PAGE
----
Education and Indoctrination in the Muslim World: Is There a Problem? What Can We Do about It?

March 11, 2004 • Policy Analysis No. 511

This paper describes the threat posed to U.S. national security by militant schools in less‐​developed nations, evaluates current policies for dealing with that threat, and suggests an alternative set of policies that would likely be more effective and also more consistent with the laws and principles of the United States.

In dozens of countries from Pakistan to Indonesia, militant Islamist schools are inculcating scores of thousands of students with an ideology of intolerance, violence, and hate. In the past, the United States abetted such schools as part of its strategy for containing Soviet expansionism. After a gradual about‐​face in the years leading up to September 11, 2001, the American government is now funding and cajoling the governments of several majority‐​Muslim nations to rein in their more militant schools.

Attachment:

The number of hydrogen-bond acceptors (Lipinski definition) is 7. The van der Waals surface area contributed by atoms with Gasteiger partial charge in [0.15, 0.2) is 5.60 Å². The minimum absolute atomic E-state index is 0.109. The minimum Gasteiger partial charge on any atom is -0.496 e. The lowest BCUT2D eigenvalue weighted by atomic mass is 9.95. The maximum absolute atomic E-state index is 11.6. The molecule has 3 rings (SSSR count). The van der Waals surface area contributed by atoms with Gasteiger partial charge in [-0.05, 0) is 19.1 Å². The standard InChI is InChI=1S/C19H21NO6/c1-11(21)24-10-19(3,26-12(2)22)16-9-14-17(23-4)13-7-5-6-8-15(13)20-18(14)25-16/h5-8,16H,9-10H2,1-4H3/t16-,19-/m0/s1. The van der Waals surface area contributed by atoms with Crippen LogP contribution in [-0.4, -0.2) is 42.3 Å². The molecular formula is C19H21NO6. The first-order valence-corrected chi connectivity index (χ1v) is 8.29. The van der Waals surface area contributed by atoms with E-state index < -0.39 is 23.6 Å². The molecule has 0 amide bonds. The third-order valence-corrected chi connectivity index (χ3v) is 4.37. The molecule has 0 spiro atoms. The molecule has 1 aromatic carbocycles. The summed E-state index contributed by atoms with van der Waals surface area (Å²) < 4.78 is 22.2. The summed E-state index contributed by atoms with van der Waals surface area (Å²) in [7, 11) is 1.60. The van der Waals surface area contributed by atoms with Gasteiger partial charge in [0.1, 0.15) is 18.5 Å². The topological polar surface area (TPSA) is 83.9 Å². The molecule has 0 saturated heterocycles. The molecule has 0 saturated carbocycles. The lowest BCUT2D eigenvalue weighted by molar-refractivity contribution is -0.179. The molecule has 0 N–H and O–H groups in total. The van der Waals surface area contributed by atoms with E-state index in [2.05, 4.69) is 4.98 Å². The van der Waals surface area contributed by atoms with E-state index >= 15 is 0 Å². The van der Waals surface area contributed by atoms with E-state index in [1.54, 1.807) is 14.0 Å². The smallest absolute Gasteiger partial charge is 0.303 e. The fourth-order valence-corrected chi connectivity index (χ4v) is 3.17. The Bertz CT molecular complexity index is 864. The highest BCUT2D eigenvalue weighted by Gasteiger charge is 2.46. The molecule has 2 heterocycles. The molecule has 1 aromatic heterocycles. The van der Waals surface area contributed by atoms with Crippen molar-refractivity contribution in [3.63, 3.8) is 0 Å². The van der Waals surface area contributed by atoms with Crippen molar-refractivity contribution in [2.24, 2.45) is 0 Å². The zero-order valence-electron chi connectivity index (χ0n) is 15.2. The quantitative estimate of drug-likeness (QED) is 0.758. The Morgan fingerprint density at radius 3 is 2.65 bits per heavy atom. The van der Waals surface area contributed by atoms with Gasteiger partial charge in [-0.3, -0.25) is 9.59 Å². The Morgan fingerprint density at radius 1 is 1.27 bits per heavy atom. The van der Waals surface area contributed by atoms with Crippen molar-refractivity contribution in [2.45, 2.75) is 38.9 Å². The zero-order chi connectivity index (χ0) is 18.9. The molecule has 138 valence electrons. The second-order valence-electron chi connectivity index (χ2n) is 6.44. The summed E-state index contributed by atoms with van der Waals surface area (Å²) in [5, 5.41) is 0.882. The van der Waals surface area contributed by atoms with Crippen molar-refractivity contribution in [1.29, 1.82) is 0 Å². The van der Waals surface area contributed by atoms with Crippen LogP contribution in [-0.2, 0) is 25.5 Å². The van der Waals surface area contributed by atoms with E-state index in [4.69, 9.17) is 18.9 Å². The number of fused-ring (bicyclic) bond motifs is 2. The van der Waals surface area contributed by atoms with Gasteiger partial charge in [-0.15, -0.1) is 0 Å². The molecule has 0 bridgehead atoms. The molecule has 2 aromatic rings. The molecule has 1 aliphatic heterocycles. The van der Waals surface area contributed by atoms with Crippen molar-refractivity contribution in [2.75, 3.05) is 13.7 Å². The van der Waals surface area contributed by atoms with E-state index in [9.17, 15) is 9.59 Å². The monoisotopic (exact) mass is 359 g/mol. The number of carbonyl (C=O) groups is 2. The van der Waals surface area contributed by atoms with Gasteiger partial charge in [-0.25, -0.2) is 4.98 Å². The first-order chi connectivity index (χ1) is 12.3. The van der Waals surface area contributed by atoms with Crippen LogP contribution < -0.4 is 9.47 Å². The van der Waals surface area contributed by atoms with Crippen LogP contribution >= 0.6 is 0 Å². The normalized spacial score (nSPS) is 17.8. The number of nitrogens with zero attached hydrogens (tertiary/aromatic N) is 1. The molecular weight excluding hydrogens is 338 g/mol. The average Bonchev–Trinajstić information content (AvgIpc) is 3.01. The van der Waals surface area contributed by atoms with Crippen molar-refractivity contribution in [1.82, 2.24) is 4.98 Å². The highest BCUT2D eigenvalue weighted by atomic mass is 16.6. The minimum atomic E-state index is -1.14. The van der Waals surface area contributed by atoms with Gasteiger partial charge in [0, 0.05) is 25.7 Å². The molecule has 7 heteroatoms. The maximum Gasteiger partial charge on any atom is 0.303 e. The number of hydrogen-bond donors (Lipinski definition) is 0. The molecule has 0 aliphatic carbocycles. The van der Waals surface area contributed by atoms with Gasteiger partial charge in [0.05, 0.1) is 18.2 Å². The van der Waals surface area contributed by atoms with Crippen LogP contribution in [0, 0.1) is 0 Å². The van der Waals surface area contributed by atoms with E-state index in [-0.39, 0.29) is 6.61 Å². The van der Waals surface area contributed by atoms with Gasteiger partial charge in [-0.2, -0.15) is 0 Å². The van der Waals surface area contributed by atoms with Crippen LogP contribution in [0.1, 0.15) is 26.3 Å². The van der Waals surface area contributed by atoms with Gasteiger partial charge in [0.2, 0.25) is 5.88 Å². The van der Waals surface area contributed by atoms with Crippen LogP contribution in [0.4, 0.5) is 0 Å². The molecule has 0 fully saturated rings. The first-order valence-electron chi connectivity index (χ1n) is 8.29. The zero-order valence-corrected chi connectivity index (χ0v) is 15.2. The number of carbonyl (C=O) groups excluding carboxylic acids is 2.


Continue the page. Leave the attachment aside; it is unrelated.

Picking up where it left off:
On the basis of contemporary and historical evidence, both past and present U.S. policies are faulty. Any U.S. strategic gains from funding militant Islamist education during the 1980s were negligible compared to the long‐​term harm wrought by that policy. The present strategy of subsidizing or pressuring foreign governments to draw more children into undemocratic state schools is ill‐​conceived and incompatible with American ideals.

Based on the consistent and multifaceted superiority of fee‐​charging private schools over their government‐​run and -funded counterparts, Americans should adopt a two‐​pronged strategy as an alternative to current policy: liberalize U.S. trade policy to foster a “virtuous circle” of economic and educational growth in developing countries, and redirect private U.S. aid (which dwarfs official development aid) toward expanding access to fee‐​charging private schools.

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